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Rini v. Kenn-Schl

State of New York Supreme Court, Appellate Division Third Judicial Department


July 9, 2009

ED RINI ET AL., APPELLANTS,
v.
KENN-SCHL, LLC, ET AL., RESPONDENTS.

The opinion of the court was delivered by: Mercure, J.P.

MEMORANDUM AND ORDER

Calendar Date: June 1, 2009

Before: Mercure, J.P., Peters, Malone Jr., Stein and Garry, JJ.

Appeal from an order of the Supreme Court (Coccoma, J.), entered September 8, 2008 in Otsego County, which granted defendants' motion for summary judgment dismissing the complaint.

Plaintiffs entered into a contract to purchase a modular home from defendant American Homes of Richfield Springs, a division of defendant Kenn-Schl, LLC. When the home was delivered on May 15, 2006, plaintiffs discovered a number of defects. Therefore, they commenced this action in November 2007.

Defendants thereafter moved for summary judgment, arguing, among other things, that the action was barred by the statute of limitations contained in the parties' contract. Specifically, defendants assert that language on a page entitled "Additional Terms and Conditions" stated that, in the event of a breach, either party would "have only one year, after the occurrence of that breach[,] in which to commence an action for a breach of contract." Plaintiffs claimed that the provision was not included in the contract that they signed, and provided a copy of the additional terms and conditions which lacked the language relied upon by defendants. Following an immediate trial on the issue of whether the parties' contract contained the one-year limitations period (see CPLR 3211 [a] [5]; 3212 [c]), Supreme Court granted defendants' motion, finding that the contract included the provision and that the action had been untimely commenced. Plaintiffs appeal, and we affirm.

Initially, we note that a breach of contract claim "is subject to the four-year [s]tatute of [l]imitations of UCC 2-725 (1) [inasmuch] as the contract for the purchase and sale of the home constitutes a contract for the sale of goods" (Gianakakos v Commodore Home Sys., 285 AD2d 907, 908 [2001], lv denied 97 NY2d 606 [2001]; see Gruet v Care Free Hous. Div. of Kenn-Schl Enters., 305 AD2d 1060, 1061 [2003]). Contracting parties may, however, agree to shorten the limitations period to as little as one year (see UCC 2-725 [1]; Gruet v Care Free Hous. Div. of Kenn-Schl Enters., 305 AD2d at 1061). Furthermore, because the determination herein was made after a non-jury trial conducted pursuant to CPLR 3212 (c), we will "independently review the weight of the evidence and... grant the judgment warranted by the record, while according due deference to the trial judge's factual findings particularly where, as here, they rest largely upon credibility assessments" (Martin v Fitzpatrick, 19 AD3d 954, 957 [2005]; accord Chase Manhattan Bank v Douglas, 61 AD3d 1135, 1136 [2009]; see O'Brien v Dalessandro, 43 AD3d 1123, 1123-1124 [2007]).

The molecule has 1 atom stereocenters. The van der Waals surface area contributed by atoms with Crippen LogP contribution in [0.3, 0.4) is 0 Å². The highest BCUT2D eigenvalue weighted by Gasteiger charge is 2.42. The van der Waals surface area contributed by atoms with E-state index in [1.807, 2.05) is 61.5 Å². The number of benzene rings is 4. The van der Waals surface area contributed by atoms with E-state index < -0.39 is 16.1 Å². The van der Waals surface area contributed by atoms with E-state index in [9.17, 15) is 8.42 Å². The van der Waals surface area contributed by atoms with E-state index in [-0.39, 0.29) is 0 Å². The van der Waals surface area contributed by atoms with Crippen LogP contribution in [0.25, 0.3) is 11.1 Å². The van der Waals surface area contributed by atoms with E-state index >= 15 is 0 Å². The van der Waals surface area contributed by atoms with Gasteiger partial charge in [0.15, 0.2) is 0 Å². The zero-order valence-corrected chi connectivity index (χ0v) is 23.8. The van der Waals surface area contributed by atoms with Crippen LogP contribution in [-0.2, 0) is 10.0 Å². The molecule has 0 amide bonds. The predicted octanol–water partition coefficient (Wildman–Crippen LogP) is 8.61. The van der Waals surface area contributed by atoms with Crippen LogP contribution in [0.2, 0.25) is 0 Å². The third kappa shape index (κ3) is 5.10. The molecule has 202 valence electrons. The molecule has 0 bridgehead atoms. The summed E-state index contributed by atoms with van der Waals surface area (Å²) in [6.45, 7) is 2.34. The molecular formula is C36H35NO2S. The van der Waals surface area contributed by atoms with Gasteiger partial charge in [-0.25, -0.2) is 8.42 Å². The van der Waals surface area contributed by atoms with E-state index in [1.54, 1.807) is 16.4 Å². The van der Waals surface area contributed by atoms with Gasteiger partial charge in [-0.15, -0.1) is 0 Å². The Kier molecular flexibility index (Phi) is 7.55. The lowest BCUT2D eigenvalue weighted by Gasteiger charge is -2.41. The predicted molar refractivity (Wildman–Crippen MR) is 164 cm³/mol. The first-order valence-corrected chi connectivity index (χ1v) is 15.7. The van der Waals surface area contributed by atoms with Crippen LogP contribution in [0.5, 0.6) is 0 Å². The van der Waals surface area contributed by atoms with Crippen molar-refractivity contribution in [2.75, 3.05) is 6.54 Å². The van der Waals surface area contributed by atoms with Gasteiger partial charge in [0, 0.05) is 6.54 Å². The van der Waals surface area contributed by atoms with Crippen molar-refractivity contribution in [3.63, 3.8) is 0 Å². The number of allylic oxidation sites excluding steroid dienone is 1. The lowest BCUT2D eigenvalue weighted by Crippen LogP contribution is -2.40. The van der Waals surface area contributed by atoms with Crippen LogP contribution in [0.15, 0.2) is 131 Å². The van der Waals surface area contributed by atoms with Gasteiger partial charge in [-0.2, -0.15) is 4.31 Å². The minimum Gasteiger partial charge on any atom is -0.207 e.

Upon our review of the record, we agree with plaintiffs that Supreme Court erred in finding that they had conceded that a copy of the parties' contract provided by defendants was accurate. Nevertheless, we conclude that no basis exists to disturb the court's ultimate determination that the statute of limitations provision was included in the parties' contract, as defendants maintain.

The parties concede that the contract was a preprinted double-sided form with two carbon copies attached, and that the additional terms and conditions were on the reverse of the signature page. Plaintiffs introduced a photocopy of the purported original contract, and admitted that they destroyed the original copy. The photocopy did not contain the statute of limitations provision as an additional term and condition. In response, defendants introduced the carbon copies of the original contract, both of which had additional terms and conditions that included the provision. The American Homes employee who filled out the contract testified that the only form contract that was available to American Homes during the relevant time included the one-year limitations provision. The general manager of American Homes further testified that the form relied upon by plaintiffs was an older contract that he mistakenly copied and sent to plaintiffs' counsel. According deference to Supreme Court's determination of the parties' respective credibility, we agree with the court that the contract included the statute of limitations provision and, thus, the complaint was properly dismissed as untimely.

Plaintiffs failed to raise their remaining argument before Supreme Court and, as such, it is unpreserved for appellate review (see Savage v Desantis, 56 AD3d 1013, 1015 [2008], lv denied 12 NY3d 709 [2009]; Matter of Ben-Mil Assoc. v Town of Islip, 235 AD2d 419, 419 [1997]).

Peters, Malone Jr., Stein and Garry, JJ., concur.

ORDERED that the order is affirmed, with costs.

20090709

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